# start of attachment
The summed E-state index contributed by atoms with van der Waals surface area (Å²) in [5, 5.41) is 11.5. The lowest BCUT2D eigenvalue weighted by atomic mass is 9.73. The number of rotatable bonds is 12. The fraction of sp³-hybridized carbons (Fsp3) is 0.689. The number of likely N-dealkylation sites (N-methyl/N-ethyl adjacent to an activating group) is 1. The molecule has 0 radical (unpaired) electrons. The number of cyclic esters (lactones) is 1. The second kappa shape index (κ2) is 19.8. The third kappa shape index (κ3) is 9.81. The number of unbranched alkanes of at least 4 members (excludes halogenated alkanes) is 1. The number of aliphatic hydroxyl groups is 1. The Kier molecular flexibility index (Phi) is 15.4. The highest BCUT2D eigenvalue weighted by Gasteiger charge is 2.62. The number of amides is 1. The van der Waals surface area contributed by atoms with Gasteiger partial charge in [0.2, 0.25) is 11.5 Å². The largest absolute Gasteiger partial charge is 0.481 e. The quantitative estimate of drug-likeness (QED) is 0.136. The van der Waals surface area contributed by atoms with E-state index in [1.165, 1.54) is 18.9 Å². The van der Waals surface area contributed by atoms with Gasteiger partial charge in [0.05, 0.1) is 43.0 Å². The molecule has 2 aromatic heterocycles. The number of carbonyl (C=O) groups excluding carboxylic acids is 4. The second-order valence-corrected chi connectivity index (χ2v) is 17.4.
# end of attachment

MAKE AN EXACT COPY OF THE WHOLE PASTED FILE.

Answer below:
The summed E-state index contributed by atoms with van der Waals surface area (Å²) in [5, 5.41) is 11.5. The lowest BCUT2D eigenvalue weighted by atomic mass is 9.73. The number of rotatable bonds is 12. The fraction of sp³-hybridized carbons (Fsp3) is 0.689. The number of likely N-dealkylation sites (N-methyl/N-ethyl adjacent to an activating group) is 1. The molecule has 0 radical (unpaired) electrons. The number of cyclic esters (lactones) is 1. The second kappa shape index (κ2) is 19.8. The third kappa shape index (κ3) is 9.81. The number of unbranched alkanes of at least 4 members (excludes halogenated alkanes) is 1. The number of aliphatic hydroxyl groups is 1. The Kier molecular flexibility index (Phi) is 15.4. The highest BCUT2D eigenvalue weighted by Gasteiger charge is 2.62. The number of amides is 1. The van der Waals surface area contributed by atoms with Gasteiger partial charge in [0.2, 0.25) is 11.5 Å². The largest absolute Gasteiger partial charge is 0.481 e. The quantitative estimate of drug-likeness (QED) is 0.136. The van der Waals surface area contributed by atoms with E-state index in [1.165, 1.54) is 18.9 Å². The van der Waals surface area contributed by atoms with Gasteiger partial charge in [0.05, 0.1) is 43.0 Å². The molecule has 2 aromatic heterocycles. The number of carbonyl (C=O) groups excluding carboxylic acids is 4. The second-order valence-corrected chi connectivity index (χ2v) is 17.4.